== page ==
Inflation according to the tooth fairy

2009-08-17 00:00

“MIA got R100 from the tooth fairy for her front tooth,” number three* tells me, checking again for any loose ones.

She what? One hundred rand?

Number three’s eyes are gleaming. She has no idea really about money; what to do with it or why it’s valuable. She likes playing with it, tucking it into one of 15 purses that she appears to mysteriously own. Taking it out, counting it, trying to remember which of the big five is on which note. Now news of R100 for a lost tooth has created a new idea of her own physical intrinsic worth.

“If a tooth equals R100, I wonder what else I can auction off?” is what the gleam in her eyes appears to be saying. Or it could just be me, projecting all my worst capitalist fears on to her.

She knows that she must want money. She knows that in some oblique way it is “good and necessary” and the more the better. She doesn’t want anything in particular. She just wants to have the cash because she has imbibed a sense of its cruel allure in her six years on Earth.

I understand her immature excitement about money. When I was at primary school I needed a new blazer. Blazers in those days cost R100 and my parents had to save up to buy one because I remember being tucked into my old ill-fitting blazer — with lots of wrist showing — for quite a long time. I knew that blazers were R100 because one day there was R100 in R10 notes neatly piled on the window sill in the kitchen, with a dusty ornament on top of them. My palms became all sweaty.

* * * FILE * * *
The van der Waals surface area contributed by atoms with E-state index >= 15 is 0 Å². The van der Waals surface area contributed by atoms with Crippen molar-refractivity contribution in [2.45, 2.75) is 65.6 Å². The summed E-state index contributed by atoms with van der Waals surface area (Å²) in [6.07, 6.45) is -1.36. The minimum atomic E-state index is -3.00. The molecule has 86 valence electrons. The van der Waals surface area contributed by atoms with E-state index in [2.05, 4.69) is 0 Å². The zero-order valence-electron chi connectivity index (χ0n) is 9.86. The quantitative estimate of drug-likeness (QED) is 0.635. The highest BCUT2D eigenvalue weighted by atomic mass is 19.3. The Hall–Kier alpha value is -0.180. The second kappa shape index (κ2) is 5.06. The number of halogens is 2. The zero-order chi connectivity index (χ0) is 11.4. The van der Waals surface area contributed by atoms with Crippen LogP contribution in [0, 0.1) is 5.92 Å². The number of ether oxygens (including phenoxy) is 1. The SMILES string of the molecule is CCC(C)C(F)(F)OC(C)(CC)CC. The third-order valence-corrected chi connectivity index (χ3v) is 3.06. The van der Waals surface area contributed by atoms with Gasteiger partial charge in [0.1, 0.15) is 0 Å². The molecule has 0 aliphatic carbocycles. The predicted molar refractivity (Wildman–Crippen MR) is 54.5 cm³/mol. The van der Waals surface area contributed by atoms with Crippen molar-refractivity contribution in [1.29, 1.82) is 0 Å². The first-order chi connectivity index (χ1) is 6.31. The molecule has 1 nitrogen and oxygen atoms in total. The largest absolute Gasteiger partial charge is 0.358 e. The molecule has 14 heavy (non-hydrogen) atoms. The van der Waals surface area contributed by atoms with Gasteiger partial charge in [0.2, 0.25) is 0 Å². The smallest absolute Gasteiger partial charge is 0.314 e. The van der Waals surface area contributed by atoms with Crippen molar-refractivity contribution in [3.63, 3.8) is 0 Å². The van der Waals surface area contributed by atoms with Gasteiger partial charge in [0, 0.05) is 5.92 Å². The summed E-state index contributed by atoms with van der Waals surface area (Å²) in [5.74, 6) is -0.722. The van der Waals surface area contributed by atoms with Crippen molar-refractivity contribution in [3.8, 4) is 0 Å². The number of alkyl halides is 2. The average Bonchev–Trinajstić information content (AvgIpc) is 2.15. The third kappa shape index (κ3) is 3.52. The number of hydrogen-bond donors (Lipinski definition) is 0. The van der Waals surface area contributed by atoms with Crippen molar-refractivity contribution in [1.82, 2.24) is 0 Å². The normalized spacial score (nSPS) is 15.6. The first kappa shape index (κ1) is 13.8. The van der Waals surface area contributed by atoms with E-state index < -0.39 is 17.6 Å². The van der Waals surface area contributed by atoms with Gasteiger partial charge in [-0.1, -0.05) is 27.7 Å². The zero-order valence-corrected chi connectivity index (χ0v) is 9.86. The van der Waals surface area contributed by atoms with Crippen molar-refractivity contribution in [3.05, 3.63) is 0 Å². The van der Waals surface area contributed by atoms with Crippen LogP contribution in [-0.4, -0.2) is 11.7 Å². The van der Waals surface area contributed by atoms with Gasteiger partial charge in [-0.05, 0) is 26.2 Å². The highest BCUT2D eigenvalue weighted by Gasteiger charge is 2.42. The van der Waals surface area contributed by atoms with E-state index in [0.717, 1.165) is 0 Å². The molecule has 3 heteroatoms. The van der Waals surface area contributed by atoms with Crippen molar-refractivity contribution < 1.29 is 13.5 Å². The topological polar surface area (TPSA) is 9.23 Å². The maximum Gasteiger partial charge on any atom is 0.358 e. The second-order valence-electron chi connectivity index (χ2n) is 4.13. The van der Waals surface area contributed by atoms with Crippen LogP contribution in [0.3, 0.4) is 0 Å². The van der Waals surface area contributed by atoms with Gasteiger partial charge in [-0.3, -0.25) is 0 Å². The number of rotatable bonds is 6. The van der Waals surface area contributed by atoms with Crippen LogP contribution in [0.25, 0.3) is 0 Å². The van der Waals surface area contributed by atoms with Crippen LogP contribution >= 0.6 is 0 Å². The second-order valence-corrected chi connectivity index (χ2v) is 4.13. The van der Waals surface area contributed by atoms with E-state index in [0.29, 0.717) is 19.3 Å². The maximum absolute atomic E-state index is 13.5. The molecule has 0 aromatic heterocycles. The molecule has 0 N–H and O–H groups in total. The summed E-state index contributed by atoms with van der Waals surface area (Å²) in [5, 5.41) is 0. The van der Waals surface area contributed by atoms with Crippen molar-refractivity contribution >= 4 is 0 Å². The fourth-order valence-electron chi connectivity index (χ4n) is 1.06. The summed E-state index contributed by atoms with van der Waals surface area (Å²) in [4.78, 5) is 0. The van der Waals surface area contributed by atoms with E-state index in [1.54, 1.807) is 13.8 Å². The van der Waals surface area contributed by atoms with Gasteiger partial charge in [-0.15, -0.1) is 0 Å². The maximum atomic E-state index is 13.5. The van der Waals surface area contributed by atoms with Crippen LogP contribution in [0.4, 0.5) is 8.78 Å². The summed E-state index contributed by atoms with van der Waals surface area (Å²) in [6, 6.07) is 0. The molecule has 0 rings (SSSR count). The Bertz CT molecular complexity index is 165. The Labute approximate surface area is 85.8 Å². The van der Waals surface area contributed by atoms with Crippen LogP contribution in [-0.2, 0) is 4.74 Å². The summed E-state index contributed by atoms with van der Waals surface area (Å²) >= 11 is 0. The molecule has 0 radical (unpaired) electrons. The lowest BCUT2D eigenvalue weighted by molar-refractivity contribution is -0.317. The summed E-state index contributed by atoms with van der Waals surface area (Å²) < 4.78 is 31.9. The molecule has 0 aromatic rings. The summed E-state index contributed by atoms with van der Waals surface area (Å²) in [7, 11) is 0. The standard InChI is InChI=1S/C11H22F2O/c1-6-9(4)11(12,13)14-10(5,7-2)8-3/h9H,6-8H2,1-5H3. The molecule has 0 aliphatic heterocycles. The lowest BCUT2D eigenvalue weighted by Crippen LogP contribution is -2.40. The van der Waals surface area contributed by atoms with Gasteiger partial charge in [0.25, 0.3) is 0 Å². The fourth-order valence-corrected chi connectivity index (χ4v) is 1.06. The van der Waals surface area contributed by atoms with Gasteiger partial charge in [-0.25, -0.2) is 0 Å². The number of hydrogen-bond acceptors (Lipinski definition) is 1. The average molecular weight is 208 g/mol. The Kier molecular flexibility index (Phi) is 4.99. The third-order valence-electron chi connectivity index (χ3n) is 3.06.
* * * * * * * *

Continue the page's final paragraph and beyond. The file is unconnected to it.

One hundred rand. I wanted it. I took it. I hid it. I had no idea what I wanted it for, no dreams of what I could do with it, no thoughts of where it came from, or what it was meant for.

After a few days of watching my mother’s growing hysteria about the missing money, I started feeling revolting, caught as I was between my dishonesty — which really hadn’t seemed so bad at the time of the theft, perhaps because money has a really loud mouth and drowns out all little voices of reason — and my mother’s despair. My stomach churned.

One night my mother came into my bedroom, sat on my bed and asked very quietly if perhaps I had taken the money, and told me what it was intended for. I managed not to throw up, but resolutely shook my head.

The next day, I put the money back on the windowsill and put the ornament back on top of it. My mother never said anything. So gracious. I think she knew I’d already run the gamut of sickening self-correction.

The tooth mouse (it was a mouse in my day) used to leave me coins which I don’t think added up to much more than R1. I’m not planning to offer R1 per milk tooth now; I do have some understanding of inflation. But R100? Hayibo, China. That’s a bit over the top if you ask me.

What is the top though? I was thinking in the R5 to R10 range per tooth. When number two lost his teeth four years ago, that seemed about the price of a tooth. Should I be making inflationary calculations?

Number three’s teeth are solidly, stubbornly planted so I have some time to decide.

But however much the tooth fairy leaves, she’ll leave it in coins. More really seems like more when there’s lots of bits, rather than just one note whose value is, at best, ethereal in the mind of a six-year-old.

— Parent

* My family is numbered in the order of their appearance in my life.

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